Many men who have sex with men tend to have more sexual partners over a shorter period of time. What we then need is a public health campaign that uses the right language that will inform both the dialogue and response around the infection. A targeted campaign means that the most affected groups get the correct information and are better equipped at making informed decision. Campaigns that treat all populations the same are not successful. They fail to reach those who would benefit from the information and tools that we have available the most.

As we have seen from previous campaigns in sexual health and infectious diseases, messages around abstaining alone are not effective. We need to have clear recommendations and a rapid vaccine roll-out instead of an outdated behavioural change approach.

We also need members of the MSM community to ask themselves first, how likely are you to be exposed to monkey pox and, second, if there is that exposure, how likely is it that you can get infected? But to make this assessment, affected communities need to be given all the information available. The relevant authorities need to be transparent about how many reported cases Malta has, the demographic of the people who have it, and how they plan to prevent onward transmission. Online campaigns are important but they are not enough. There are several at risk who may not have access to the internet or understand English or Maltese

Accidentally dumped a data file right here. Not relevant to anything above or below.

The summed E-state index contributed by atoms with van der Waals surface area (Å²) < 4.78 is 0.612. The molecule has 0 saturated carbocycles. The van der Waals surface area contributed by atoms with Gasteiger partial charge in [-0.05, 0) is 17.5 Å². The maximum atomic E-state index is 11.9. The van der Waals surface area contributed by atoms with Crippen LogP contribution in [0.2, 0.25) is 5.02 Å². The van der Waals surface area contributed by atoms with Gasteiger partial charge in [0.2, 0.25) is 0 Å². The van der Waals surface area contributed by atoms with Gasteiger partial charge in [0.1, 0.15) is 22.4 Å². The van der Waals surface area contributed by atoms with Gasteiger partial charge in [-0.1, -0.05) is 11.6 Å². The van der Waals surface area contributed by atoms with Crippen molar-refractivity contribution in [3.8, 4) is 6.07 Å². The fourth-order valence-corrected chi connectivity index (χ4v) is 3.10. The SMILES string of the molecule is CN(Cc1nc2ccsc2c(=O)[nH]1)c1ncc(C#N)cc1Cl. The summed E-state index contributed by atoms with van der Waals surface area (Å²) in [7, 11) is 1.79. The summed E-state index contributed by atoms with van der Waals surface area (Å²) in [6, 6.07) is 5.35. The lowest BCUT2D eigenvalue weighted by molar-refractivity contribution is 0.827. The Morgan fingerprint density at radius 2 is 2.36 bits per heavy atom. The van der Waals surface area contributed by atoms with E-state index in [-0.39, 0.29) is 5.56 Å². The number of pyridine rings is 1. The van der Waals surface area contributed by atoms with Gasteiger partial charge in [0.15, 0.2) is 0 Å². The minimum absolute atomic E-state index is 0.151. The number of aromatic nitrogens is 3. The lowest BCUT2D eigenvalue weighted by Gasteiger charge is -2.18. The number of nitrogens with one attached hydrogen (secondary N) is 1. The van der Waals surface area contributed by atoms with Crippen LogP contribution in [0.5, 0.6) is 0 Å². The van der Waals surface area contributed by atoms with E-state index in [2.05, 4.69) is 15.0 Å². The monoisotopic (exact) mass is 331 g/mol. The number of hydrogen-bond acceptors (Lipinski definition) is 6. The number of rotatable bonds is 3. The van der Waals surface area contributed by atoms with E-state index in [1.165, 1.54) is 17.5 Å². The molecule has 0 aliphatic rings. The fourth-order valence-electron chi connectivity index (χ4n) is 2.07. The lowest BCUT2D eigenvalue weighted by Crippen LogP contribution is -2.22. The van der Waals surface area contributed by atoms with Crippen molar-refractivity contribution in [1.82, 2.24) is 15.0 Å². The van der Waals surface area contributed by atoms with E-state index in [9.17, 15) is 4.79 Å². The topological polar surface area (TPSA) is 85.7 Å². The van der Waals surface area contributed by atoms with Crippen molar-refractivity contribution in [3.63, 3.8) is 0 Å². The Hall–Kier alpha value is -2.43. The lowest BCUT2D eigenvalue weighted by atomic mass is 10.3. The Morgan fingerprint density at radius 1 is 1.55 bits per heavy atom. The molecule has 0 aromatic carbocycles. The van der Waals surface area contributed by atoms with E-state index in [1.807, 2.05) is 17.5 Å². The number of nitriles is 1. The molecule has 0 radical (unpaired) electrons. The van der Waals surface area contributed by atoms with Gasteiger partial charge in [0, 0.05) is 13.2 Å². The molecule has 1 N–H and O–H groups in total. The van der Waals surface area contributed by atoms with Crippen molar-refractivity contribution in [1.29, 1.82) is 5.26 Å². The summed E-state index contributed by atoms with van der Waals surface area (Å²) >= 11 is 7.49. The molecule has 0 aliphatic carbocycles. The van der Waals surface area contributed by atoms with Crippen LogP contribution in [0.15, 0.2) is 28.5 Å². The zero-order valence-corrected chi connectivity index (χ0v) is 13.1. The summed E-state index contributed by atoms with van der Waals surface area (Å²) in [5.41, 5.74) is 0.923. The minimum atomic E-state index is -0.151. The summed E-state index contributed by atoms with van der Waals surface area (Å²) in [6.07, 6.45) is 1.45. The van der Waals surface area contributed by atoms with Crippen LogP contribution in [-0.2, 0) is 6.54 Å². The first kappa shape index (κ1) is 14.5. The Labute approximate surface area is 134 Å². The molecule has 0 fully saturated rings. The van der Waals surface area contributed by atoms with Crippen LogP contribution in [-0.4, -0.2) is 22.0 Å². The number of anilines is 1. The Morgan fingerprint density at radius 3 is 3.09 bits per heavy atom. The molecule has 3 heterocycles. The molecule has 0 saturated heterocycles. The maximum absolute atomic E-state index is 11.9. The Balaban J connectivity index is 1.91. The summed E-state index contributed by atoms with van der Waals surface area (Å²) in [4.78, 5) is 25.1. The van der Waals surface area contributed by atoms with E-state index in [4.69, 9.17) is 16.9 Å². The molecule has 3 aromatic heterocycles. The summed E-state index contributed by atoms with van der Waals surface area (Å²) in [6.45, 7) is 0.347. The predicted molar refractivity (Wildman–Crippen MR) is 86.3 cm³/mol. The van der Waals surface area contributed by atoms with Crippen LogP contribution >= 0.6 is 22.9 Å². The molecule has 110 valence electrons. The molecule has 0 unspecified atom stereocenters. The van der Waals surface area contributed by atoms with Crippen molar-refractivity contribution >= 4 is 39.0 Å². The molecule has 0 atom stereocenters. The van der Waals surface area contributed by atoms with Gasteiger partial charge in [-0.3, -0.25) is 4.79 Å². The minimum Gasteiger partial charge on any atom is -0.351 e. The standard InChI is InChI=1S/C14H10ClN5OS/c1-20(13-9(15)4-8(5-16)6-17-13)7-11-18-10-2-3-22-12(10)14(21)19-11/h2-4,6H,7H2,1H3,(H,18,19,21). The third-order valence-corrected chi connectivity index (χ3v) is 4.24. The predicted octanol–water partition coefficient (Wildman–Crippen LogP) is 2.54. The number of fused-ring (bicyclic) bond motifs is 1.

There is also the question of when the vaccine Invanex/Jynneos is going to be made available in Malta. The vaccine is effective by it takes a little time to work (83% protection 28 days after 1 shot and 67% for people living with HIV) It offers protection against monkeypox and can also be used as Post-Exposure Prophylaxes (PEP). While the demand currently exceeds the supply, the relevant Maltese authorities must make public how many doses they have secured, when they will be made available and how they will be distributed. Other countries have managed to secure a stock and have started inoculating high risk populations. Why not Malta as well?

Monkeypox is not going to be the next COVID-19, but we need an informed public health campaign that targets at high-risk populations to stop the onward transmission of the virus. It is also necessary that a vaccine strategy is developed and shared with the public as soon as possible, and vaccines become immediately available. With Malta pride in a few weeks, there is not a minute to lose. We must share the available data and educate our community. But equally important we must vaccinate our community.

 

*If you think you may have monkeypox or have been exposed to someone with monkeypox contact your GP or the GU clinic on 25457494

Mark Josef Rapa is a lecturer in Bioethics at the University of Manchester. They are the founder of PrEPingMalta and a member of the European AIDS Treatment Group